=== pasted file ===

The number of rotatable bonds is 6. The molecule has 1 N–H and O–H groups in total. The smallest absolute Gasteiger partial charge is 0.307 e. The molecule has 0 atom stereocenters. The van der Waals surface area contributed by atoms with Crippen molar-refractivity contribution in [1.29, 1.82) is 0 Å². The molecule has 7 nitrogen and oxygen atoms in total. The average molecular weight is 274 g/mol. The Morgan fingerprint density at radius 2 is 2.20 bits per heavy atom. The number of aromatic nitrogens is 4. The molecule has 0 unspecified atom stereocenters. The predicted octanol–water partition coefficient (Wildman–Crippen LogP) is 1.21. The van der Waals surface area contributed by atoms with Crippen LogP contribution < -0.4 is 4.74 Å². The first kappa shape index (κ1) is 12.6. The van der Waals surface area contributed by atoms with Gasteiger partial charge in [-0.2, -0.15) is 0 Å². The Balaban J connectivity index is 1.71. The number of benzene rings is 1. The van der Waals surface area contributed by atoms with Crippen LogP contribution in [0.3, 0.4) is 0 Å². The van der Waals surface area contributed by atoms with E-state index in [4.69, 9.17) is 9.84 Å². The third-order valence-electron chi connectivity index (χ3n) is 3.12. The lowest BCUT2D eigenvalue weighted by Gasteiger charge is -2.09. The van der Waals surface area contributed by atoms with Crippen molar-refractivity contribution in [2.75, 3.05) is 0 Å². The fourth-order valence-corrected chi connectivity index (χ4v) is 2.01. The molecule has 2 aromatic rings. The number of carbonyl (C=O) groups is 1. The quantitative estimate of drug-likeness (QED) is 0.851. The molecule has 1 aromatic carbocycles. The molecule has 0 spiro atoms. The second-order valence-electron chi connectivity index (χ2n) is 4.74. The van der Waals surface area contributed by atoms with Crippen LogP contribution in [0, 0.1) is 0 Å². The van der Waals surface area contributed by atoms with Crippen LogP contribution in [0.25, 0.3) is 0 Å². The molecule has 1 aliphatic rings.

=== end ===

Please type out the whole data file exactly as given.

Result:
The number of rotatable bonds is 6. The molecule has 1 N–H and O–H groups in total. The smallest absolute Gasteiger partial charge is 0.307 e. The molecule has 0 atom stereocenters. The van der Waals surface area contributed by atoms with Crippen molar-refractivity contribution in [1.29, 1.82) is 0 Å². The molecule has 7 nitrogen and oxygen atoms in total. The average molecular weight is 274 g/mol. The Morgan fingerprint density at radius 2 is 2.20 bits per heavy atom. The number of aromatic nitrogens is 4. The molecule has 0 unspecified atom stereocenters. The predicted octanol–water partition coefficient (Wildman–Crippen LogP) is 1.21. The van der Waals surface area contributed by atoms with Crippen LogP contribution < -0.4 is 4.74 Å². The first kappa shape index (κ1) is 12.6. The van der Waals surface area contributed by atoms with Gasteiger partial charge in [-0.2, -0.15) is 0 Å². The Balaban J connectivity index is 1.71. The number of benzene rings is 1. The van der Waals surface area contributed by atoms with Crippen LogP contribution in [0.3, 0.4) is 0 Å². The van der Waals surface area contributed by atoms with E-state index in [4.69, 9.17) is 9.84 Å². The third-order valence-electron chi connectivity index (χ3n) is 3.12. The lowest BCUT2D eigenvalue weighted by Gasteiger charge is -2.09. The van der Waals surface area contributed by atoms with Crippen molar-refractivity contribution in [2.75, 3.05) is 0 Å². The fourth-order valence-corrected chi connectivity index (χ4v) is 2.01. The molecule has 2 aromatic rings. The number of carbonyl (C=O) groups is 1. The quantitative estimate of drug-likeness (QED) is 0.851. The molecule has 1 aromatic carbocycles. The molecule has 0 spiro atoms. The second-order valence-electron chi connectivity index (χ2n) is 4.74. The van der Waals surface area contributed by atoms with Crippen LogP contribution in [0, 0.1) is 0 Å². The van der Waals surface area contributed by atoms with Crippen LogP contribution in [0.25, 0.3) is 0 Å². The molecule has 1 aliphatic rings.